Republishing Solicited Email May Not Qualify for 47 USC 230 Immunization–Woodhull v. Meinel
By Eric Goldman
Woodhull v. Meinel, 2008 WL 5663874 (N.M. App. Ct. Oct. 24, 2008). This one just showed up in my Westlaw alerts; not sure why it took so long. The NM Supreme Court denied cert Jan. 7, 2009.
The last time I blogged about an Internet decision from New Mexico, I wrote that I suspected “the New Mexico judicial system still doesn’t understand Internet technology very well.” Today’s case gives us further reason to be suspicious.
On its face, this appears to be a garden-variety defamation claim. The plaintiff, Angela Victoria Woodhull, claims that Carolyn Meinel, a blogger at “happyhacker.org” (and self-described “only over-50 woman hacker in the world”), posted two defamatory messages. The first post, in 2003, alleged that Woodhull had asked Meinel to illegally hack a site that had unflattering content about Woodhull. In 2006, Meinel posted about Woodhull again, recapping the 2003 incident and saying “that Defendant’s only recourse against Plaintiff for her alleged unlawful request was ‘to make fun of her on this website.'” The 2006 post also contained an email from a staff member at a University of Florida student newspaper, which Meinel had apparently asked if they had any dirt on Woodhull. The resulting email “contained details about a dispute between Plaintiff and the [student newspaper] related to whether a play by Plaintiff featured ‘dancing penises and condoms.’ Defendant additionally commented that further research revealed that Plaintiff had ‘been on America’s Funniest Home Videos’ and ‘says she is proud to be known as Wedgie Woman.'” The defamatory import of these emailed statements is not immediately clear to me, but maybe I’m missing something.
The court first addresses the statute of limitations issue. The court adopts the single publication rule for Internet postings, meaning that the SOL does not reset with every access of the web page. It also means that the SOL does not reset when other parts of the website are modified or even if technical modifications are made to the post. However, substantive modifications can reset the SOL, and the court says it’s up to a jury to decide if the 2006 post was a substantive modification of the initial 2003 post sufficient to reset the SOL on the 2003 post.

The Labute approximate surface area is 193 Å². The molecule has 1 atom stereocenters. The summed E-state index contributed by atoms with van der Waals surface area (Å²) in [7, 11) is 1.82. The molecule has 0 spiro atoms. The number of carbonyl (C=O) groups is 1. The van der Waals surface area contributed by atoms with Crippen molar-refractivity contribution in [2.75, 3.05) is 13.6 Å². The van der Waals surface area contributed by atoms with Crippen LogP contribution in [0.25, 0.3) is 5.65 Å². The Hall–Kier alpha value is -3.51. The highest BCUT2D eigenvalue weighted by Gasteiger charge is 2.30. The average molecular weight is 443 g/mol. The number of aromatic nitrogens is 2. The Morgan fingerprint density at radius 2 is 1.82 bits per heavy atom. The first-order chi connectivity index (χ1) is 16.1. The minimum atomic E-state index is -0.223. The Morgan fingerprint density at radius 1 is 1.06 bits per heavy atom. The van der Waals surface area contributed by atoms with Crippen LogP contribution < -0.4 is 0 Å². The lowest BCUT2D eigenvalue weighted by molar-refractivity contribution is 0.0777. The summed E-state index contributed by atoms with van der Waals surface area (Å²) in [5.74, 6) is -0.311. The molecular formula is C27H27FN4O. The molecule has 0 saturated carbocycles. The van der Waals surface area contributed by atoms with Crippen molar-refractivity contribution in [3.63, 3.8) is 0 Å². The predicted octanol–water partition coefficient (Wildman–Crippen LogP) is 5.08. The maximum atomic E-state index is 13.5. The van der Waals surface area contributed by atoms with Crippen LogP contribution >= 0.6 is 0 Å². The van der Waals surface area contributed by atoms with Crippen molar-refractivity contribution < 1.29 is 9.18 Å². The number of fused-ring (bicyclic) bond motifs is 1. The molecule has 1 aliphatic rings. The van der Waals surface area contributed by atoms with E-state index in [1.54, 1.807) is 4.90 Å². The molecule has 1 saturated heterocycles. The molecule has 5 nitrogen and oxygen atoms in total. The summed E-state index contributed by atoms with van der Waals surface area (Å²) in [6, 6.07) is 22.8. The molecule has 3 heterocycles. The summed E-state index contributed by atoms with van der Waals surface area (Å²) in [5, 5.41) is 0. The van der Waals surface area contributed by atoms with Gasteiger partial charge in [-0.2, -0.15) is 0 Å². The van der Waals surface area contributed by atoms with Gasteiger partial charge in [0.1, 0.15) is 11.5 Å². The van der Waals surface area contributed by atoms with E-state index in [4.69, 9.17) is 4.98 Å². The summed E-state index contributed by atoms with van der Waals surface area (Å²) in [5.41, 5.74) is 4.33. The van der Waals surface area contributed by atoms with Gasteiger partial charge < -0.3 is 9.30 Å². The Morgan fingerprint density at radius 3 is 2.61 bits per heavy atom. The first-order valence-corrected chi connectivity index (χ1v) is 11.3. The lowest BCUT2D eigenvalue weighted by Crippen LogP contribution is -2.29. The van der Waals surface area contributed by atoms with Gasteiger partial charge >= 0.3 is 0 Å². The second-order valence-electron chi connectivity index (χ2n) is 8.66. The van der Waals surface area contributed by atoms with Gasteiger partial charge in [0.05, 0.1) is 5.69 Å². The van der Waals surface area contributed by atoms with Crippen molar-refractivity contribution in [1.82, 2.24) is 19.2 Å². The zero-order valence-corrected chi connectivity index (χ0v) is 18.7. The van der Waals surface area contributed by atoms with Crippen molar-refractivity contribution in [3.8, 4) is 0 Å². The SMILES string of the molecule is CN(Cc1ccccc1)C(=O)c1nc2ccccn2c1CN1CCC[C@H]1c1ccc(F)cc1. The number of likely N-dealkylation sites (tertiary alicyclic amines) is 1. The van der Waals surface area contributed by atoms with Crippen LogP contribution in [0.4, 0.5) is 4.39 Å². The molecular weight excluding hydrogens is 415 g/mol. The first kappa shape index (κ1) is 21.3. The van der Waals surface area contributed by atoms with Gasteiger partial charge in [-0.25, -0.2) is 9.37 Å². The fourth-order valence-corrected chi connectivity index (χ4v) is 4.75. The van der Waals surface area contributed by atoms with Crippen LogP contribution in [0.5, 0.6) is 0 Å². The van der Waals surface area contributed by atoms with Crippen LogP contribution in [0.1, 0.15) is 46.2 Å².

The court then moves on to the 47 USC 230 discussion. This should have been easy because the law is really, really clear. 47 USC 230 does not apply to the content authored by Meinel, but it unambiguously immunizes Meinel for reposting the third party email See Barrett v. Rosenthal, Batzel v. Smith, D’Alonzo, the multitudinous Ripoff Report cases, and many others.
Somehow the court misinterprets the precedent, saying that Meinel’s solicitation of the email and incorporation of the email into her larger post might negate the 230 immunization:
Instead of merely editing an email from a third party, Defendant apparently requested potentially defamatory material for her own stated purpose of “‘making fun of’ Plaintiff.” That material was incorporated into an overall larger posting containing her own thoughts and contributions….Therefore, Defendant’s actions could reasonably be viewed as going beyond what is protected by the CDA, exposing Defendant to potential liability as an original “information content provider.”
This conclusion might find some support in the Roommates.com en banc opinion, but the court does not cite Roommates.com at all. How in the world did the court miss the Roommates.com precedent??? The court does cite to Batzel several times, although I’m not clear what’s left of Batzel after the Roommates.com decision.
The court partially corrects its legal error by noting that the factfinder might view the single blog post as two discrete components–one protected by 230; the other not. Nevertheless, this means the defendant now has to win at trial instead of getting the quick and easy 230 dismissal.
We’ve seen a few other cases where plaintiffs have successfully overcome 230 as applied to third party content, but those opinions are extremely rare, which makes this case noteworthy on that basis alone. Even so, I’m going to chalk up this goofy ruling to New Mexico courts’ demonstrated struggles understanding Internet law. Especially in light of the opinion’s poor citation of the applicable precedent, I expect very few cases will follow in this court’s footsteps.